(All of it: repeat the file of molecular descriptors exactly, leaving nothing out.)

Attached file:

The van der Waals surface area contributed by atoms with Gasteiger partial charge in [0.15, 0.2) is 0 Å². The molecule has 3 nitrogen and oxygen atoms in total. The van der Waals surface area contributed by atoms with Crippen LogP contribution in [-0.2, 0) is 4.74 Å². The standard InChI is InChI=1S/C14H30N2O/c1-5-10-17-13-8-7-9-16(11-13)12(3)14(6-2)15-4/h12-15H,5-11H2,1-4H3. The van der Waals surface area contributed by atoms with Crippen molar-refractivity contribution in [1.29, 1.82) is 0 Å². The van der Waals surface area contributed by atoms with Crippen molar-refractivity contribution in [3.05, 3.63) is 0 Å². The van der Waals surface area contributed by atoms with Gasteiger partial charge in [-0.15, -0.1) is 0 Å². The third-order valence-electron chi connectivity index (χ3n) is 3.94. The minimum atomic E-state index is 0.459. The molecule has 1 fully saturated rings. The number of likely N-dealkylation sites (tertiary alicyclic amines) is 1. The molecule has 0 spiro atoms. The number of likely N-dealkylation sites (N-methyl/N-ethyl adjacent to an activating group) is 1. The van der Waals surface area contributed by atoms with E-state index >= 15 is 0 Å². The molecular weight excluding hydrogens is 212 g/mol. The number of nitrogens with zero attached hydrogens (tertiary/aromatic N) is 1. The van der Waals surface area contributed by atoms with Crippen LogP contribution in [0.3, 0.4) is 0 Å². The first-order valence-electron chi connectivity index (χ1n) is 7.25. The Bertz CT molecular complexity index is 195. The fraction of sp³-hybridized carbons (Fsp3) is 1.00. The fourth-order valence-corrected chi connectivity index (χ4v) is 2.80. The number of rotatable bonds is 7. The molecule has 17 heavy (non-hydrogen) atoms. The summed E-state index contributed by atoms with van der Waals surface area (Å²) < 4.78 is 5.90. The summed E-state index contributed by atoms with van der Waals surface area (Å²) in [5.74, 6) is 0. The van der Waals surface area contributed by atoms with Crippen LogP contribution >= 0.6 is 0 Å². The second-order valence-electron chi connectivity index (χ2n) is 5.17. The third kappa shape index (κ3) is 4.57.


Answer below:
The van der Waals surface area contributed by atoms with Gasteiger partial charge in [0.15, 0.2) is 0 Å². The molecule has 3 nitrogen and oxygen atoms in total. The van der Waals surface area contributed by atoms with Crippen LogP contribution in [-0.2, 0) is 4.74 Å². The standard InChI is InChI=1S/C14H30N2O/c1-5-10-17-13-8-7-9-16(11-13)12(3)14(6-2)15-4/h12-15H,5-11H2,1-4H3. The van der Waals surface area contributed by atoms with Crippen molar-refractivity contribution in [1.29, 1.82) is 0 Å². The van der Waals surface area contributed by atoms with Crippen molar-refractivity contribution in [3.05, 3.63) is 0 Å². The van der Waals surface area contributed by atoms with Gasteiger partial charge in [-0.15, -0.1) is 0 Å². The third-order valence-electron chi connectivity index (χ3n) is 3.94. The minimum atomic E-state index is 0.459. The molecule has 1 fully saturated rings. The number of likely N-dealkylation sites (tertiary alicyclic amines) is 1. The molecule has 0 spiro atoms. The number of likely N-dealkylation sites (N-methyl/N-ethyl adjacent to an activating group) is 1. The van der Waals surface area contributed by atoms with E-state index >= 15 is 0 Å². The molecular weight excluding hydrogens is 212 g/mol. The number of nitrogens with zero attached hydrogens (tertiary/aromatic N) is 1. The van der Waals surface area contributed by atoms with Crippen LogP contribution in [0.3, 0.4) is 0 Å². The first-order valence-electron chi connectivity index (χ1n) is 7.25. The Bertz CT molecular complexity index is 195. The fraction of sp³-hybridized carbons (Fsp3) is 1.00. The fourth-order valence-corrected chi connectivity index (χ4v) is 2.80. The number of rotatable bonds is 7. The molecule has 17 heavy (non-hydrogen) atoms. The summed E-state index contributed by atoms with van der Waals surface area (Å²) < 4.78 is 5.90. The summed E-state index contributed by atoms with van der Waals surface area (Å²) in [5.74, 6) is 0. The van der Waals surface area contributed by atoms with Crippen LogP contribution >= 0.6 is 0 Å². The second-order valence-electron chi connectivity index (χ2n) is 5.17. The third kappa shape index (κ3) is 4.57.